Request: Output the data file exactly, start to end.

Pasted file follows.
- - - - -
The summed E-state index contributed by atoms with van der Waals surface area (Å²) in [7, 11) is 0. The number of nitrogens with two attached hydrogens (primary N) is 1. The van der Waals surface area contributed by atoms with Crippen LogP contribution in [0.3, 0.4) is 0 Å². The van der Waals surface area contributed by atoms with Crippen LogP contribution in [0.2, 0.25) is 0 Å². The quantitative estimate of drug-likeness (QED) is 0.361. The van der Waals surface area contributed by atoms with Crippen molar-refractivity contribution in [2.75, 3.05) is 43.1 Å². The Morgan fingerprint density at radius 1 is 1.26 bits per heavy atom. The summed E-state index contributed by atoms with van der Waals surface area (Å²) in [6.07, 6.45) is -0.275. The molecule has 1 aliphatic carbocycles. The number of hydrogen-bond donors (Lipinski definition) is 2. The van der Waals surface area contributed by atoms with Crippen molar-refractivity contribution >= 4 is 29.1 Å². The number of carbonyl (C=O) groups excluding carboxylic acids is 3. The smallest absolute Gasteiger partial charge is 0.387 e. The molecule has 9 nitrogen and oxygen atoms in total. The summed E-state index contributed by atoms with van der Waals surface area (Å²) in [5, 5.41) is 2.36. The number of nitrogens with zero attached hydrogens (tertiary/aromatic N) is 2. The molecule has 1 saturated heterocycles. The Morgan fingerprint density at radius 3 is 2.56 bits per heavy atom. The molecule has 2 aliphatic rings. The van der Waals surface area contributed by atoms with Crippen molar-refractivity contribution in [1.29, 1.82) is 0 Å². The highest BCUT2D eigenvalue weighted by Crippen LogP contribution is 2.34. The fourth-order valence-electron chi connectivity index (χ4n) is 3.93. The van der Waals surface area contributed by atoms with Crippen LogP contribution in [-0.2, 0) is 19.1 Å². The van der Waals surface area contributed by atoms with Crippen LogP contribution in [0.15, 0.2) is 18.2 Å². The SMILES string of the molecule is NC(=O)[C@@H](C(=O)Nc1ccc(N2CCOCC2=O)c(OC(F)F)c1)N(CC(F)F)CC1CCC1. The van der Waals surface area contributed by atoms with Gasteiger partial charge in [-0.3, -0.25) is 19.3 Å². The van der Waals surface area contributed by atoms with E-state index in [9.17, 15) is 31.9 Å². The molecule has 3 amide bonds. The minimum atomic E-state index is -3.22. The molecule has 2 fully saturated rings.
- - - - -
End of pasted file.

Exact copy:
The summed E-state index contributed by atoms with van der Waals surface area (Å²) in [7, 11) is 0. The number of nitrogens with two attached hydrogens (primary N) is 1. The van der Waals surface area contributed by atoms with Crippen LogP contribution in [0.3, 0.4) is 0 Å². The van der Waals surface area contributed by atoms with Crippen LogP contribution in [0.2, 0.25) is 0 Å². The quantitative estimate of drug-likeness (QED) is 0.361. The van der Waals surface area contributed by atoms with Crippen molar-refractivity contribution in [2.75, 3.05) is 43.1 Å². The Morgan fingerprint density at radius 1 is 1.26 bits per heavy atom. The summed E-state index contributed by atoms with van der Waals surface area (Å²) in [6.07, 6.45) is -0.275. The molecule has 1 aliphatic carbocycles. The number of hydrogen-bond donors (Lipinski definition) is 2. The van der Waals surface area contributed by atoms with Crippen molar-refractivity contribution >= 4 is 29.1 Å². The number of carbonyl (C=O) groups excluding carboxylic acids is 3. The smallest absolute Gasteiger partial charge is 0.387 e. The molecule has 9 nitrogen and oxygen atoms in total. The summed E-state index contributed by atoms with van der Waals surface area (Å²) in [5, 5.41) is 2.36. The number of nitrogens with zero attached hydrogens (tertiary/aromatic N) is 2. The molecule has 1 saturated heterocycles. The Morgan fingerprint density at radius 3 is 2.56 bits per heavy atom. The molecule has 2 aliphatic rings. The van der Waals surface area contributed by atoms with Crippen molar-refractivity contribution in [1.29, 1.82) is 0 Å². The highest BCUT2D eigenvalue weighted by Crippen LogP contribution is 2.34. The fourth-order valence-electron chi connectivity index (χ4n) is 3.93. The van der Waals surface area contributed by atoms with Crippen LogP contribution in [-0.2, 0) is 19.1 Å². The van der Waals surface area contributed by atoms with Crippen LogP contribution in [0.15, 0.2) is 18.2 Å². The SMILES string of the molecule is NC(=O)[C@@H](C(=O)Nc1ccc(N2CCOCC2=O)c(OC(F)F)c1)N(CC(F)F)CC1CCC1. The van der Waals surface area contributed by atoms with Gasteiger partial charge in [-0.3, -0.25) is 19.3 Å². The van der Waals surface area contributed by atoms with E-state index in [9.17, 15) is 31.9 Å². The molecule has 3 amide bonds. The minimum atomic E-state index is -3.22. The molecule has 2 fully saturated rings.